jQuery Official Blog Hacked — Stay Calm, Library is Safe!

Thursday

The official blog of jQuery—most popular JavaScript library used by millions of websites—has been hacked by some unknown hackers, using the pseudonym “str0ng” and “n3tr1x.”

jQuery’s blog website (blog.jquery.com) runs on WordPress—the world’s most popular content management system (CMS) used by millions of websites.

While there is no evidence yet if the server (code.jquery.com) that host jQuery file was also compromised, The Hacker News took a screenshot (as shown above) and can confirm that the hackers merely published a simple blog post to deface the website.

The defaced blog post URL — http://ift.tt/2gLbqub (now removed).

Since the above-mentioned blog post was published under the name of Leah Silber, a core member of jQuery team, it seems hackers were able to make their post live by compromising Silber’s account—probably by reusing her password leaked in a previous data breach.

If not, the hackers might have gained unauthorized access to the website either by exploiting a (known or zero-day) vulnerability in WordPress script or the server.

jQuery team has immediately removed the post created by the hackers as soon as they realized there was a compromise, but so far the organisation has not released any official statement about the incident.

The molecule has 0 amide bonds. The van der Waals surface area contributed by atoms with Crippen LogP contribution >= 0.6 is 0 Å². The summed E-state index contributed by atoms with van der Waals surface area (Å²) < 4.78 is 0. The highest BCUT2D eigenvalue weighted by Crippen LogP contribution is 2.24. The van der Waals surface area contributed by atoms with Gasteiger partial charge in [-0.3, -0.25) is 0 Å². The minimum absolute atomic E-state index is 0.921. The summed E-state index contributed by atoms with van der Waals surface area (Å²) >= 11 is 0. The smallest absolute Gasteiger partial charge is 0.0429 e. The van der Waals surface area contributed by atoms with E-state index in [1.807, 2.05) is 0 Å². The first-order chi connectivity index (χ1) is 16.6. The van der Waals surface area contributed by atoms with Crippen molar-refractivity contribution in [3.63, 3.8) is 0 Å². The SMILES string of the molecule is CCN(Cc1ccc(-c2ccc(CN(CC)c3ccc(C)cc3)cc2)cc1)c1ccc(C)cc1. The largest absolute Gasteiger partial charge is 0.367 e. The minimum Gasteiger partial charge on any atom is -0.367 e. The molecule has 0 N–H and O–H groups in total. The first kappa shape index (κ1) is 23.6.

This is not the first time when jQuery’s website has been compromised. In 2014, the main domain (jQuery.com) was reportedly compromised, redirecting the site’s visitors to a page hosting an exploit kit.

Since millions of websites directly use jQuery script hosted by jQuery server, today’s attack could be worse if the hackers would have been able to compromised code.jquery.com in an attempt to replace the official jQuery file with the malicious one, putting billions of visitors of millions of websites at risk of malware attacks.

A similar incident took place yesterday, when a hacker managed to replace official JavaScript file hosted by Coinhive—a popular browser-based cryptocurrency miner—with a modified version that eventually tricked CPUs of millions of visitors of thousands of websites to mine cryptocurrencies for the hacker unknowingly.

Interestingly, Coinhive was also hacked via password reuse attack, allowing the attacker to gain its CloudFlare account and change DNS settings unauthorizedly.

We’ll update you with more information on the incident. Stay tuned!

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